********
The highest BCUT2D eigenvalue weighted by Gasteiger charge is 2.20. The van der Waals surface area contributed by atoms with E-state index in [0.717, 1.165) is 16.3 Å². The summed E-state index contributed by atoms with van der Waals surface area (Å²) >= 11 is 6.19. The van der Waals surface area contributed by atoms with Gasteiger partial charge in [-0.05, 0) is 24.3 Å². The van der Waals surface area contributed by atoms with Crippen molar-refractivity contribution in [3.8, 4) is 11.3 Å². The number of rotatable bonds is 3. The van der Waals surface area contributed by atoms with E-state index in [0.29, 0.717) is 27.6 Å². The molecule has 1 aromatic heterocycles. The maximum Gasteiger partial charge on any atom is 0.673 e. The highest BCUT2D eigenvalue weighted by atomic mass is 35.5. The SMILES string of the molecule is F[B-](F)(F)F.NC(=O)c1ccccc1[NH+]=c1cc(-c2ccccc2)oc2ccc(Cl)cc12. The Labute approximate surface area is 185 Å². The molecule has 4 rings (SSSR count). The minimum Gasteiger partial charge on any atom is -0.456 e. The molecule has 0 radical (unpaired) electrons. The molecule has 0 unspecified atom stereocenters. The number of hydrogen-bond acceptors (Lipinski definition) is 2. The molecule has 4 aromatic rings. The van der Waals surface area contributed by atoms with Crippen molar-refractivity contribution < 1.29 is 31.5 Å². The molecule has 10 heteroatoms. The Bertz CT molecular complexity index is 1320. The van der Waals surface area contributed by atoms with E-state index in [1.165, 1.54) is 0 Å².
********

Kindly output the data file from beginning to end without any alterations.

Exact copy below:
The highest BCUT2D eigenvalue weighted by Gasteiger charge is 2.20. The van der Waals surface area contributed by atoms with E-state index in [0.717, 1.165) is 16.3 Å². The summed E-state index contributed by atoms with van der Waals surface area (Å²) >= 11 is 6.19. The van der Waals surface area contributed by atoms with Gasteiger partial charge in [-0.05, 0) is 24.3 Å². The van der Waals surface area contributed by atoms with Crippen molar-refractivity contribution in [3.8, 4) is 11.3 Å². The number of rotatable bonds is 3. The van der Waals surface area contributed by atoms with E-state index in [0.29, 0.717) is 27.6 Å². The molecule has 1 aromatic heterocycles. The maximum Gasteiger partial charge on any atom is 0.673 e. The highest BCUT2D eigenvalue weighted by atomic mass is 35.5. The SMILES string of the molecule is F[B-](F)(F)F.NC(=O)c1ccccc1[NH+]=c1cc(-c2ccccc2)oc2ccc(Cl)cc12. The Labute approximate surface area is 185 Å². The molecule has 4 rings (SSSR count). The minimum Gasteiger partial charge on any atom is -0.456 e. The molecule has 0 radical (unpaired) electrons. The molecule has 0 unspecified atom stereocenters. The number of hydrogen-bond acceptors (Lipinski definition) is 2. The molecule has 4 aromatic rings. The van der Waals surface area contributed by atoms with Crippen molar-refractivity contribution < 1.29 is 31.5 Å². The molecule has 10 heteroatoms. The Bertz CT molecular complexity index is 1320. The van der Waals surface area contributed by atoms with E-state index in [1.165, 1.54) is 0 Å².